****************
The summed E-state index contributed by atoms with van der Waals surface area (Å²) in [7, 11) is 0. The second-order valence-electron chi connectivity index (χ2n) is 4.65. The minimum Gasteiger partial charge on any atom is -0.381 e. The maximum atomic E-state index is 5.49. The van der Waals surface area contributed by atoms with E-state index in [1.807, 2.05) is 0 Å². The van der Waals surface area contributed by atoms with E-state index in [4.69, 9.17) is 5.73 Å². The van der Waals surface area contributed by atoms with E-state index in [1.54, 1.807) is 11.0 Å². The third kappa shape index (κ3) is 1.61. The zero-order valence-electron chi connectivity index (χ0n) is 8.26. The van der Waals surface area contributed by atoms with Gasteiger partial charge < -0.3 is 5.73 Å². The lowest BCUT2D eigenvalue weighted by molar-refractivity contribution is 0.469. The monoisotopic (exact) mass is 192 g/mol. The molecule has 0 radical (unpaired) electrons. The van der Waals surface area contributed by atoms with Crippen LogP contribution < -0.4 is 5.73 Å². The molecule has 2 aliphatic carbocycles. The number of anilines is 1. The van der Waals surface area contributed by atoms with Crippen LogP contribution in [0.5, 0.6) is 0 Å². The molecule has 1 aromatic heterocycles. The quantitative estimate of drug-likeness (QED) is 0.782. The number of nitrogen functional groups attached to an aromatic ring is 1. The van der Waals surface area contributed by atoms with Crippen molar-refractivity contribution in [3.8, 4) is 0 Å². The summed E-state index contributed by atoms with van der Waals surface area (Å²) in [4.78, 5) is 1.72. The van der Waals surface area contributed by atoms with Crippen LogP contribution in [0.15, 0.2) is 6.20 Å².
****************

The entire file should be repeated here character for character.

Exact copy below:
The summed E-state index contributed by atoms with van der Waals surface area (Å²) in [7, 11) is 0. The second-order valence-electron chi connectivity index (χ2n) is 4.65. The minimum Gasteiger partial charge on any atom is -0.381 e. The maximum atomic E-state index is 5.49. The van der Waals surface area contributed by atoms with E-state index in [1.807, 2.05) is 0 Å². The van der Waals surface area contributed by atoms with E-state index in [4.69, 9.17) is 5.73 Å². The van der Waals surface area contributed by atoms with E-state index in [1.54, 1.807) is 11.0 Å². The third kappa shape index (κ3) is 1.61. The zero-order valence-electron chi connectivity index (χ0n) is 8.26. The van der Waals surface area contributed by atoms with Gasteiger partial charge < -0.3 is 5.73 Å². The lowest BCUT2D eigenvalue weighted by molar-refractivity contribution is 0.469. The monoisotopic (exact) mass is 192 g/mol. The molecule has 0 radical (unpaired) electrons. The van der Waals surface area contributed by atoms with Crippen LogP contribution < -0.4 is 5.73 Å². The molecule has 2 aliphatic carbocycles. The number of anilines is 1. The van der Waals surface area contributed by atoms with Crippen LogP contribution in [0.5, 0.6) is 0 Å². The molecule has 1 aromatic heterocycles. The quantitative estimate of drug-likeness (QED) is 0.782. The number of nitrogen functional groups attached to an aromatic ring is 1. The van der Waals surface area contributed by atoms with Crippen molar-refractivity contribution in [3.8, 4) is 0 Å². The summed E-state index contributed by atoms with van der Waals surface area (Å²) in [4.78, 5) is 1.72. The van der Waals surface area contributed by atoms with Crippen LogP contribution in [0.15, 0.2) is 6.20 Å².